Universal Search, Lesson 1: Why You Care

Ian Lurie

I’ve decided to write a series of articles about how search results work. This may seem absurdly basic, so try this test: If I say “blended search”, and the first thing you think of is a margarita, then you need to read this series.

Search results pages (SERPs, to us geeks) have changed a lot in the last few years. Search results used to be pretty straightforward:
A search for 'guinea pigs seattle'
Easy. The column on the left are your ‘organic’ or ‘unpaid’ or ‘natural’ results. You can’t bribe Google into rejiggering those results to improve your ranking. The same is now mostly true of Yahoo! and the other major players (it wasn’t always, though). The column on the right are the sponsored ads, aka Adwords, where you bid for your position.
Now, though, Google, Yahoo! and company have all decided to throw all sorts of stuff into the mix:
guinea pigs, blended
What the heck?! Now you’ve got a few images at the top, a video in the middle and even some related news results at the bottom of the page. Where’d all that come from?

Welcome to Universal Search

Some companies call it universal search. Others call it blended search. Others call it whatever phrase they think will most boost their stock price. Regardless, it’s been around a couple years now, and it’s not going away.
The goal, aside from higher stock prices, is to deliver the most relevant content to searchers regardless of the type.

Search Engines Have Multiple Personalities

Not as many as I do, but a lot.
Most search engines aren’t actually a single engine. Instead, they’re a big jumbled pile of content that’s crawled and indexed (more about those terms tomorrow) by type. Google’s actually a bunch of engines:
universal search options
Each of the options you see there are separate blobs of content — video, news, blogs, etc. — organized and ranked using subtly different algorithms. Google includes, at a minimum:

  • Web search. The one we’re all used to.
  • News search
  • Blog search. If you think blogs are news, check out Perez Hilton.
  • Video search
  • Image search
  • Maps
  • Groups, books, scholar, products, finance, patents, blah blah it goes on forever.

These separate search tools are great, if you know you want an image, or a video, or a bit of news. But if you’re just looking for the most relevant information, you probably don’t care what format it’s in.
So Yahoo!, Google, Ask, Microsoft and all the other hangers-on decided to create universal search and mush it all together.

How Universal Search Works

When you perform a search on any of the big 3 search engines, they do this (or something like it):

  1. Check their web results for the most relevant content according to their algorithm.
  2. Then check their other indexes for content that’s more relevant than the results they’re about to display on the web search results page.
  3. If they find videos, images, news, etc. that’s more relevant, they insert it right into the search result.

That’s how it works, in a very tiny nutshell.

What Universal Search Means To You

If you’re in internet marketing, you need to consider universal search because:

  • It’s a shortcut. If you can bypass a million or so other pages in the web rankings by having that one relevant video or image, it gets you prime real estate in the search results with a lot less effort.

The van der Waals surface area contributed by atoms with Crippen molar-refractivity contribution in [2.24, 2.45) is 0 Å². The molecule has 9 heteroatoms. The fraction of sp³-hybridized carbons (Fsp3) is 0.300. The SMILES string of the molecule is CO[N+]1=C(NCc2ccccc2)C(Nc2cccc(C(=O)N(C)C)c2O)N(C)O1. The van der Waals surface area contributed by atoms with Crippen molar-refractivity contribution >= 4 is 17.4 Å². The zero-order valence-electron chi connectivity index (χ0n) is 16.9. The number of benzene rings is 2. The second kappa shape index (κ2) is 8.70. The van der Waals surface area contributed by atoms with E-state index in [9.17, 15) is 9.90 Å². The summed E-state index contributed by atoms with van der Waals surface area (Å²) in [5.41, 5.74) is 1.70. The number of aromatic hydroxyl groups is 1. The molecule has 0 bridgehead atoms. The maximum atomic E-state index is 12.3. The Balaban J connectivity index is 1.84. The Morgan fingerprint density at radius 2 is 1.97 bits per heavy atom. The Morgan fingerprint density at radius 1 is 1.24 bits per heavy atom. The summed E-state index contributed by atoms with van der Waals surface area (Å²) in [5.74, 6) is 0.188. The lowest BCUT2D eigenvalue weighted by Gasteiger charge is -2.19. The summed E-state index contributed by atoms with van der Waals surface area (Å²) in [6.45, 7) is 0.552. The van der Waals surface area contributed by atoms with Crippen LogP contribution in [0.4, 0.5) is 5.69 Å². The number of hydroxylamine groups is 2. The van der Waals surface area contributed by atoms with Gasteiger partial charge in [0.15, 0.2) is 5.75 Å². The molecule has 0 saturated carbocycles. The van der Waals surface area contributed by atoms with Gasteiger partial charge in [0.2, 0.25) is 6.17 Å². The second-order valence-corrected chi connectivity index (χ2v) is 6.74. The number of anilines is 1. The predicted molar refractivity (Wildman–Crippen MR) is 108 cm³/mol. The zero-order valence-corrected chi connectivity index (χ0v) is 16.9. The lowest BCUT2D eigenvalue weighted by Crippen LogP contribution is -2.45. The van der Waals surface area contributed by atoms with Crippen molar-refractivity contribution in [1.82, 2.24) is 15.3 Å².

• Other content may be more compelling. Searchers who see a bit, cute photo of a guinea pig or a video of your latest training course amidst a sea of boring text may be a lot more likely to click your universal search listing.
  • People don’t read. I’m being charitable and saying “don’t” instead of “can’t”, but you get the idea. Searchers process images and video faster.
  • It lends credibility. If you have a news result or blog search result showing up in universal search, that gives you an air of authority.
  • Universal search provides direct access. If your product search result shows up at the top of the page with a price next to it, visitors have more direct access to information about you, and may be more likely to click.

So, it’s important

Universal search is important, OK? I’ll be spending a few more days on this. Topics for the next week are:

  1. Universal Search, Lesson 1
  2. Image and Video Search: How to optimize (as best you can)
  3. Product Search: The pain and agony, and why you need to suck it up.
  4. News Search: Why it’s hopeless (unless you’re a news outlet).
  5. Local Search: How to optimize.

If you have other suggestions for topics, let me know. Talk to you tomorrow…

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Ian Lurie
CEO & Founder

Ian Lurie is CEO and founder of Portent and the EVP of Marketing Services at Clearlink. He's been a digital marketer since the days of AOL and Compuserve (25 years, if you're counting). He's recorded training for Lynda.com, writes regularly for the Portent Blog and has been published on AllThingsD, Smashing Magazine, and TechCrunch. Ian speaks at conferences around the world, including SearchLove, MozCon, Seattle Interactive Conference and ad:Tech. He has published several books about business and marketing: One Trick Ponies Get Shot, available on Kindle, The Web Marketing All-In-One Desk Reference for Dummies, and Conversation Marketing. Follow him on Twitter at portentint, and on LinkedIn at LinkedIn.com/in/ianlurie.

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  1. Great info as always and I’m looking forward to reading as the series continues.
    What about blog search though and optimizing for that as best as possible? Just a thought.

  2. Nice post on the 101 Universal Search. I never thought about the fact that engines find Video and images faster, it makes lots of sense. Focus on adding videos & images because they are gems if used properly.

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